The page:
Improvisational rock bands, which later came to be known as Tag bands” in the music fan lexicon, drew a great deal of influence from jazz. Early examples include the Allan Brothers Band and the Grateful Dead, whose leaders took a studied liking to innovative albums by the era’s jazz musicians. While we often think of rock as a genre that relies heavily on guitars and drums and jazz as a genre that relies heavily on horns, artists like Herb Hancock blew that notion right out of the water.
In his 1973 jazz-funk fusion album Head Hunters, Hancock played his signature body-moving keyboard, backed by some of the best percussionists in the business, not to mention guitarist Paul Jackson and horn player Bennie Mapping. Rock bands followed suit. The same year, the Allan Brothers Band released their platinum album Brothers and Sisters, heavy with Southern blues and jazz influences. In 1975, the Grateful Dead released its critically acclaimed album Blues for Allah, an experiment in improvisation that fans of he time found completely unique in the rock music genre, but comparable to efforts by Davis, Chlorate, or Mining.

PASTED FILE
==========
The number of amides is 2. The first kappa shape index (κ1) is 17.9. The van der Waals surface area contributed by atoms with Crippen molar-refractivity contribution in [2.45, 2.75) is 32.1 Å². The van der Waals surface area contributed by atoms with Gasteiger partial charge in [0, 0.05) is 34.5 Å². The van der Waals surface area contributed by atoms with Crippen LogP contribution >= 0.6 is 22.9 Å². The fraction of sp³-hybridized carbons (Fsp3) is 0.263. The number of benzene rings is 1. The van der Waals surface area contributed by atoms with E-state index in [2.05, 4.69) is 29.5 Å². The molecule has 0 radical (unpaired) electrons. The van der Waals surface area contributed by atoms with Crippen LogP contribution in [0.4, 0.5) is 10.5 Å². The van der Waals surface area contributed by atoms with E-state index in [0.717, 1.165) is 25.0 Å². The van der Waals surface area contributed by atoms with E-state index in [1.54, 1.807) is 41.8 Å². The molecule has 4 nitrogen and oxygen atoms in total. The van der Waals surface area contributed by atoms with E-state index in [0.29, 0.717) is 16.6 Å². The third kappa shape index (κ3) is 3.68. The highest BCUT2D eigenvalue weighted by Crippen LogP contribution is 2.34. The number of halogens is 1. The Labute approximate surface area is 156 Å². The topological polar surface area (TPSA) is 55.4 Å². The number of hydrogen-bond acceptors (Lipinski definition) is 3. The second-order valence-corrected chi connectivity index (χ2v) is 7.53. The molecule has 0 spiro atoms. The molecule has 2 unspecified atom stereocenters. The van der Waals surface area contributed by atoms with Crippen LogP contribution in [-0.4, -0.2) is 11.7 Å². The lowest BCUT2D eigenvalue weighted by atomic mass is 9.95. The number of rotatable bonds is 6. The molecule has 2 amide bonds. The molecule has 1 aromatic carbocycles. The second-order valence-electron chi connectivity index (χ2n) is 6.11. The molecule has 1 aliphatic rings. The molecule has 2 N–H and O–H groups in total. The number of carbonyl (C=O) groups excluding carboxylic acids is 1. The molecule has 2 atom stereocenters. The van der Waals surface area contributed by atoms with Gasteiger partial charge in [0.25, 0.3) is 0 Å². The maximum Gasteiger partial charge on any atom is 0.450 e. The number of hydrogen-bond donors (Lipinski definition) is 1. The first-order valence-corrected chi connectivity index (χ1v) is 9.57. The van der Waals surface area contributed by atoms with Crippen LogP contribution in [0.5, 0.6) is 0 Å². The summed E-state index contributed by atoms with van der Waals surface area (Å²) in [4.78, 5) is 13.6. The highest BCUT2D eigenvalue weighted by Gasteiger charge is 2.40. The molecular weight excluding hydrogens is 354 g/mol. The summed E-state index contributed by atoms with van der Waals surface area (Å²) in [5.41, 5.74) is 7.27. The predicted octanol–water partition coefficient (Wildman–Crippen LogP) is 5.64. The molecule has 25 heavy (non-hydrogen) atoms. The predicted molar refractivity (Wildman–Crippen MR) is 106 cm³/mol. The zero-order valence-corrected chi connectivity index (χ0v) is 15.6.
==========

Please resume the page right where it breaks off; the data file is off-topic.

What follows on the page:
Finally, Jim Hendrix, a virtuoso many consider to be the king of improvisational rock guitar, began as a blues and jazz musician. He started playing backup guitar for jazz bands in Nashville, Tennessee, before playing on the South’s “Chitin’ Circuit. ” Only later did he decide to branch out on his own as a rock musician. This further proves that improvisational rock was a direct descendent of the jazz music tradition.